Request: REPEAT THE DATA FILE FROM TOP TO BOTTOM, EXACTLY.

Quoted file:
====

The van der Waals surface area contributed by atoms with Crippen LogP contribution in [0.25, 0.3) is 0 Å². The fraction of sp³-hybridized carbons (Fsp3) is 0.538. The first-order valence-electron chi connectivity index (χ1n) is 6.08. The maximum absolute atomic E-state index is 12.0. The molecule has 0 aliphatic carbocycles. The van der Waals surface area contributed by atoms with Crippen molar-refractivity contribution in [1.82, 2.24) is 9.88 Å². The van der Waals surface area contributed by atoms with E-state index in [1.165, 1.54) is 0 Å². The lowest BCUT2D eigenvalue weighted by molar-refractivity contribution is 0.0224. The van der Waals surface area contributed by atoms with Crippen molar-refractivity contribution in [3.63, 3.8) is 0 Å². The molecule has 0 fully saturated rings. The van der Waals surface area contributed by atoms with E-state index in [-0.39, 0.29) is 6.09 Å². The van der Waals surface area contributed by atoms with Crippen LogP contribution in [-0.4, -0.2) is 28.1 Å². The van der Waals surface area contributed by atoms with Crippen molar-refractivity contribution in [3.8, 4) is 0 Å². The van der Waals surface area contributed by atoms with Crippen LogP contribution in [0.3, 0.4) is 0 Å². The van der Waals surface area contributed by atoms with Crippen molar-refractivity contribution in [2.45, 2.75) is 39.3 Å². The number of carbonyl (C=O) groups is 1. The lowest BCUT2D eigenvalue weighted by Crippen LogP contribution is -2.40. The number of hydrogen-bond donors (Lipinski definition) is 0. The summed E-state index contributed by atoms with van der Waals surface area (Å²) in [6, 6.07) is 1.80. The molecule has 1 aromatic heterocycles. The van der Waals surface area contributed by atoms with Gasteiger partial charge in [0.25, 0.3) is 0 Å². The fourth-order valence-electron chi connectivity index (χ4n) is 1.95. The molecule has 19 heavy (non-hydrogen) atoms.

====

The van der Waals surface area contributed by atoms with Crippen LogP contribution in [0.25, 0.3) is 0 Å². The fraction of sp³-hybridized carbons (Fsp3) is 0.538. The first-order valence-electron chi connectivity index (χ1n) is 6.08. The maximum absolute atomic E-state index is 12.0. The molecule has 0 aliphatic carbocycles. The van der Waals surface area contributed by atoms with Crippen molar-refractivity contribution in [1.82, 2.24) is 9.88 Å². The van der Waals surface area contributed by atoms with E-state index in [1.165, 1.54) is 0 Å². The lowest BCUT2D eigenvalue weighted by molar-refractivity contribution is 0.0224. The van der Waals surface area contributed by atoms with Crippen molar-refractivity contribution in [3.63, 3.8) is 0 Å². The molecule has 0 fully saturated rings. The van der Waals surface area contributed by atoms with E-state index in [-0.39, 0.29) is 6.09 Å². The van der Waals surface area contributed by atoms with Crippen LogP contribution in [-0.4, -0.2) is 28.1 Å². The van der Waals surface area contributed by atoms with Crippen molar-refractivity contribution in [3.8, 4) is 0 Å². The van der Waals surface area contributed by atoms with Crippen LogP contribution in [0.3, 0.4) is 0 Å². The van der Waals surface area contributed by atoms with Crippen molar-refractivity contribution in [2.45, 2.75) is 39.3 Å². The number of carbonyl (C=O) groups is 1. The lowest BCUT2D eigenvalue weighted by Crippen LogP contribution is -2.40. The number of hydrogen-bond donors (Lipinski definition) is 0. The summed E-state index contributed by atoms with van der Waals surface area (Å²) in [6, 6.07) is 1.80. The molecule has 1 aromatic heterocycles. The van der Waals surface area contributed by atoms with Gasteiger partial charge in [0.25, 0.3) is 0 Å². The fourth-order valence-electron chi connectivity index (χ4n) is 1.95. The molecule has 19 heavy (non-hydrogen) atoms.